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The mosquqito vector of this disease, Aces varigatus, has been known for a long time. This mosquito breeds in coconut shells and coconut husks and also in the knot holes and steps which are often cut in the trunks of coconut palms. It will be appreciated that such breeding habits make the control of Aëdes varigatus an extremely difficult task. One can almost associate the incidence of filarial disease with the culture of the coconut palm. While some progress in the control of the disease might be possible by a concentrated anti-mosquito campaign, one cannot hold out great hopes here, as the energy that would have to be expended in reducing and controlling breeding grounds would be out of all proportion to the results obtained. Progress in the control of filariasis may have to await the discovery of a chemotherapeutic agent which will render the human carriers non-infectious.

Yaws has apparently been long endemic in the Samoan Islands, and the early lesions are seen in infancy and early childhood. Although accurate statistics are difficult to obtain, I think it would not be an over-statement to say that practically every Samoan child passes through an attack of yaws at some time. It is as common to the Samoan as chickenpox is to the European. The disease has been treated on an intensive scale for more than twenty years, ever since New Zealand took over the mandate, and enormous quantities of the organic arsenicals have been absorbed by the Samoan population, e.g., in 1923 over 32,000 injections of arsenicals were given. Off and on through the years large numbers of injections were given. In 1932 a really intensive campaign was begun. During that year over 74,000 injections were administered. Actually, at, that time 86.5 per cent, of Samoans were injecte, d and it was estimated at that time that 59 per cent, of the population were infected with yaws in one of its stages. Fairly heavy pressure of treatment has been kept up year by year, yet in 1939, the last year for which I have access to the statistics, it was necessary to administer over 17,000 arsenical injections.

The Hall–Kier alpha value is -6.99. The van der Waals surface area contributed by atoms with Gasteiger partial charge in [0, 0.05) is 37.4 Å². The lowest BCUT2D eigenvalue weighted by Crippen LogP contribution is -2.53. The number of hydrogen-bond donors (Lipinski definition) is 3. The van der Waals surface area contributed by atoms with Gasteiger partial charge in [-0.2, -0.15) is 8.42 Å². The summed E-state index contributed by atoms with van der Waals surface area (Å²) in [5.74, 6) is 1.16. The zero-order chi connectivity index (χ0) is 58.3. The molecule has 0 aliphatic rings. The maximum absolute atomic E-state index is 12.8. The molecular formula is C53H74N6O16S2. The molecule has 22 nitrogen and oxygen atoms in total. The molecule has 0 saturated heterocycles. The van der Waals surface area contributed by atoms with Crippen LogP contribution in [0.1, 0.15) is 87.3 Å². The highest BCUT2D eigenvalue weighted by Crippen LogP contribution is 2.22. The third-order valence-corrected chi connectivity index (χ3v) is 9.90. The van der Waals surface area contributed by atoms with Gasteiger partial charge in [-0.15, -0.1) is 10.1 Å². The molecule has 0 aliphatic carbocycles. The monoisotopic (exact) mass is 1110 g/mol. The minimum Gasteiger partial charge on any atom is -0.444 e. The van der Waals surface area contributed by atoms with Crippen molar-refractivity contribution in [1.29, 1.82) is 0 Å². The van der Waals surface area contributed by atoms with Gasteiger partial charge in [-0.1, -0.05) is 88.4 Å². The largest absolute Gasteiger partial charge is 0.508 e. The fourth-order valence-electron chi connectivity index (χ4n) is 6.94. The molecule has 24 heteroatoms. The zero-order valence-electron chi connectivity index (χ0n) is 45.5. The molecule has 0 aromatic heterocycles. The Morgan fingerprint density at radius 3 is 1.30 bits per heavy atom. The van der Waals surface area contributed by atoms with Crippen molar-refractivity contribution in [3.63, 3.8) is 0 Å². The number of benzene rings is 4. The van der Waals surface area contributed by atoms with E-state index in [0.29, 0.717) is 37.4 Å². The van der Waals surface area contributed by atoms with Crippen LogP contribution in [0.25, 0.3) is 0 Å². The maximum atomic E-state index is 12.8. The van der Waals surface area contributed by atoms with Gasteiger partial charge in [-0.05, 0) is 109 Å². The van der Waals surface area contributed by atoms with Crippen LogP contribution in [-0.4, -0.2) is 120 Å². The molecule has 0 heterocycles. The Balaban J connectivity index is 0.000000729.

There are many points which require elucidation with regard to this disease. While no one can deny the improvement in health and the disappearance of symptoms of this disease (if only temporary) since the introduction of this remedy, it is obvious that the optimism of the early workers, who considered the disease could easily be eradicated, was ill-founded. It would appear that further measures are necessary to control the disease and that wholesale arsenical injections are not the complete solution. Another point which must be considered is how many injections should be administered as a routine to each case. The usual procedure adopted is three doses of arsenicals at weekly intervals. My own figures showed that after arsenical treatment had been used for years, 50 per cent, of the population gave positive Kahn reactions. Working with the quantitative Kahn test, I found that few if any of the cases receiving the routine treatment had any reduction in the titre of their serum even after a lapse of two years. Further work is also necessary on the relationship between yaws and syphilis. Apparently yaws does give the population some immunity against the introduction of syphilis into the community, for to the best of my knowledge no case of native syphilis has been described from these islands.

Intestinal parasites, the chief of which are the hookworm, the round worm and the whip worm, are very widespread. The routine examination of patients admitted to Apia Hospital during 1936 showed that approximately 40 per cent. harboured appreciable numbers of hookworms, 25 per cent, harboured round worm, and 45 per cent, whip worm; this in spite of the fact that continuous mass treatments had been given to the population over preceding years. This state of affairs is, of course, only a reflection on the primitive sanitary practices of the Samoan. Real progress can only come in the control of these infestations by raising the sanitary and hygienic standards of the native villages.

In spite of careful attention to personal cleanliness by frequent personal ablution, the incidence of fungal disease of the skin is high. No doubt this is dependent to a large extent on climatic conditions which, causing excessive sweating, makes the skin more liable to disease of this nature. The diseases are caused probably by a great variety of fungi, on the identification of which little or no work has yet been done.